Supreme Court Blocks Student Debt Forgiveness

Supreme Court Strikes Down $10,000 Student Loan Forgiveness

After waiting more than a year, student loan borrowers will not receive blanket loan forgiveness, following a decision by the Supreme Court at the end of June. President Biden’s plan to forgive up to $10,000 of federal loans for each borrower making less than $125,000/year—or up to $20,000, if they had received need-based Pell Grant—hinged upon the 2003 HEROES Act, and had been hotly debated by pundits, industry professionals, and legal experts. Predictably, justices split along party lines in a 6-3 decision, receiving both praise and condemnation from different sides of the media. 

What’s Next? Preparing to Resume Student Loan Payment following the Court’s Decision

The Supreme Court’s decision comes just as millions of borrowers prepare to resume paying their federal loans after more than three years of administrative forbearance. Originally, the payment restart was tied to the pending ruling, but the recent debt ceiling agreement cemented October 1st as the start date. Now, in the wake of sprawling inflation and continued fear and uncertainty about the economy, over 40 million borrowers have $10k-20k more loans to worry about than they had hoped. Among them 20 million borrowers would have had their entire balances forgiven, including a disproportionately high proportion of Black and Latinx borrowers, who tend to rely more heavily on need-based Pell Grants than their white colleagues.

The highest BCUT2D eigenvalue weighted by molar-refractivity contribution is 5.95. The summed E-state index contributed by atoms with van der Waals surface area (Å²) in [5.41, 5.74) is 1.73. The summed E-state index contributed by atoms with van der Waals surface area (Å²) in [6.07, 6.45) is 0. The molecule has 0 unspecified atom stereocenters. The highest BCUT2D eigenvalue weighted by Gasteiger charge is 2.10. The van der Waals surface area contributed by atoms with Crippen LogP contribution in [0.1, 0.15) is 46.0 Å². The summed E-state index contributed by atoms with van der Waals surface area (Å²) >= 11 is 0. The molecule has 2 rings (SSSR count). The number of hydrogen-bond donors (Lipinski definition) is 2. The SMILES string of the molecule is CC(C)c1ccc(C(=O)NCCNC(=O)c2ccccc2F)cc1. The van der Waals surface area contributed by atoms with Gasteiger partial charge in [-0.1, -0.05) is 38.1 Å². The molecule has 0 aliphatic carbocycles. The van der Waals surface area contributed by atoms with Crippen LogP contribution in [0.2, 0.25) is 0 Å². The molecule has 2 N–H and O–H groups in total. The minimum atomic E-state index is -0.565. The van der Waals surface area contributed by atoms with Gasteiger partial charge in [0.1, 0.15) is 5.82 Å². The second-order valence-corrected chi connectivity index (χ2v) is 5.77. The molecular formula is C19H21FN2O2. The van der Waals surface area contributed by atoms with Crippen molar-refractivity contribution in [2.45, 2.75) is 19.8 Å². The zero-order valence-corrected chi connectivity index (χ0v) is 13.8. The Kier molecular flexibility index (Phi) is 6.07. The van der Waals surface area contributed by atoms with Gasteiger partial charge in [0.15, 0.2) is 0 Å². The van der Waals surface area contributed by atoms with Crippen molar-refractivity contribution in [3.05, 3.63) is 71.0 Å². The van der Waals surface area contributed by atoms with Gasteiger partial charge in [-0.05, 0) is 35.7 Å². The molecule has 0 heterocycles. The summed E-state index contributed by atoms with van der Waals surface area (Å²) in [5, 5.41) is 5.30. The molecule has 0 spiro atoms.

If the Supreme Court decision has left you reeling, and you’re not sure what to do next, give your student loan professionals a call. We have tools to help you prepare to resume repayment, and can help you chart a course amid changing regulations. We’re here to help you back on track, even with this is an unexpected detour!

If you have Federal Student Loans, schedule your free 15-minute Discovery Session to find out if your loans can be forgiven after 25 years.